At Leicester, we intend to launch a new module on our MSc Actuarial Science with Data Analytics programme next year, specifically on the ideas behind the Green New Deal and focusing on the areas where ideas still need to be developed (one of the most exciting things about the Green New Deal is that it is still an area of live discussion, with many of the policy details still being developed). I would welcome any input from members of the Green New Deal Group or those with research interests in this area who would be interested in helping us develop the detailed curriculum of this module before launch.

This is an exciting time for those who are comfortable working with data and communicating what they have found in it. Let’s make sure that those skills are applied to the needs of 99% of the global community.

Source: https://unsplash.com/photos/g0b_tx3i0_8. This image is from Unsplash and was published prior to 5 June 2017 under the Creative Commons CC0 1.0 Universal Public Domain Dedication

Catch 22 can in no way be compared to actuarial practice. One puts its characters in impossible positions, with constantly shifting targets, rewards often inversely proportional to the social usefulness of the characters’ actions and against a backdrop inordinately preoccupied with death. The other has recently been on our TV screens directed by George Clooney.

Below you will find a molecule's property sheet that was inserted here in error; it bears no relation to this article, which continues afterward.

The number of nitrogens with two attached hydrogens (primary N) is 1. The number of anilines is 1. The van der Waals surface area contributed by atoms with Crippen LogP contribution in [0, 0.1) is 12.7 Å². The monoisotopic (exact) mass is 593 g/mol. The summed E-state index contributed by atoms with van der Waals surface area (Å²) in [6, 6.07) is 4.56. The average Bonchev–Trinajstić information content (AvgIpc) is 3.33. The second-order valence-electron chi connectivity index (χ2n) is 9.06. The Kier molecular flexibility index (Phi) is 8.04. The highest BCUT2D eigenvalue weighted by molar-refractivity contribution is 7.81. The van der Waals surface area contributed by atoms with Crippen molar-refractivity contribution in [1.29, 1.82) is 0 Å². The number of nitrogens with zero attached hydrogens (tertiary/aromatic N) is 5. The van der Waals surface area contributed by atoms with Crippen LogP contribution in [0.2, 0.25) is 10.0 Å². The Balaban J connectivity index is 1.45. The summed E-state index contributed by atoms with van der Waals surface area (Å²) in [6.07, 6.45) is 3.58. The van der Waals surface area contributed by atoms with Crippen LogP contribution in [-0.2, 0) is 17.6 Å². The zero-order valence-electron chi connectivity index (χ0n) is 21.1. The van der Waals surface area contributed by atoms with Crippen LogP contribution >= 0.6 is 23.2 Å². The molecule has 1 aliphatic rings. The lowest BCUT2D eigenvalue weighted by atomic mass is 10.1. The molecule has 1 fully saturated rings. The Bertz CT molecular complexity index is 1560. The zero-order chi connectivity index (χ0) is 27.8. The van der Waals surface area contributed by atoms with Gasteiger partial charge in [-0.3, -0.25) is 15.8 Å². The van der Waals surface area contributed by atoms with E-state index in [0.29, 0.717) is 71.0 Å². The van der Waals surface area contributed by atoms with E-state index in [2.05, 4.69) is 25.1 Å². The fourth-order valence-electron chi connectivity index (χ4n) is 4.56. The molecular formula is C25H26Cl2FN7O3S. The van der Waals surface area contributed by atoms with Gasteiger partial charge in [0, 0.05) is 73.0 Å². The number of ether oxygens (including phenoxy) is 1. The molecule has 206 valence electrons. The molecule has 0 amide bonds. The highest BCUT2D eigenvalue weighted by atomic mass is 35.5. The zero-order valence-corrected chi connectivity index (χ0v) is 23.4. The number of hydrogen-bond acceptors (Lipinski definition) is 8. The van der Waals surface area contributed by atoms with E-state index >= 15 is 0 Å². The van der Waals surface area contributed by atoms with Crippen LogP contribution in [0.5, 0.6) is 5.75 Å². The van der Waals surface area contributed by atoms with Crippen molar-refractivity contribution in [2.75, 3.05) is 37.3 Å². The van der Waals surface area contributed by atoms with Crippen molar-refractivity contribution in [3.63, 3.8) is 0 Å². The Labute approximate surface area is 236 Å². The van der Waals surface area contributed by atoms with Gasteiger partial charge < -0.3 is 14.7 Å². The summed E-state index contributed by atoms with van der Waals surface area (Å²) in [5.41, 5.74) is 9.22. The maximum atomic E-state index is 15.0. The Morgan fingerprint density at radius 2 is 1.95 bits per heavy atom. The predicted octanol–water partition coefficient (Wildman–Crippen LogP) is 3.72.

The most recent link between the two was provided by John Taylor’s excellent Institute and Faculty of Actuaries (IFoA) presidential address last month. He encouraged us all to look at Jimmy Reid’s 1972 speech at Glasgow University (an extract showing the passion with which it was delivered can be seen here). So I did. John picked out the following passage:

I am convinced that the great mass of our people go through life without even a glimmer of what they could have contributed to their fellow human beings. This is a personal tragedy. It’s a social crime. The flowering of each individual’s personality and talents is the precondition for everyone’s development.

Inspiring as that is, my eye was drawn to a different passage of Jimmy Reid’s speech:

Society and its prevailing sense of values leads to another form of alienation. It alienates some from humanity. It partially dehumanises some people, makes them insensitive, ruthless in their handling of fellow human beings, self-centred and grasping. The irony is, they are often considered normal and well adjusted. It is my sincere contention that anyone who can be totally adjusted to our society is in greater need of psychiatric analysis and treatment than anyone else.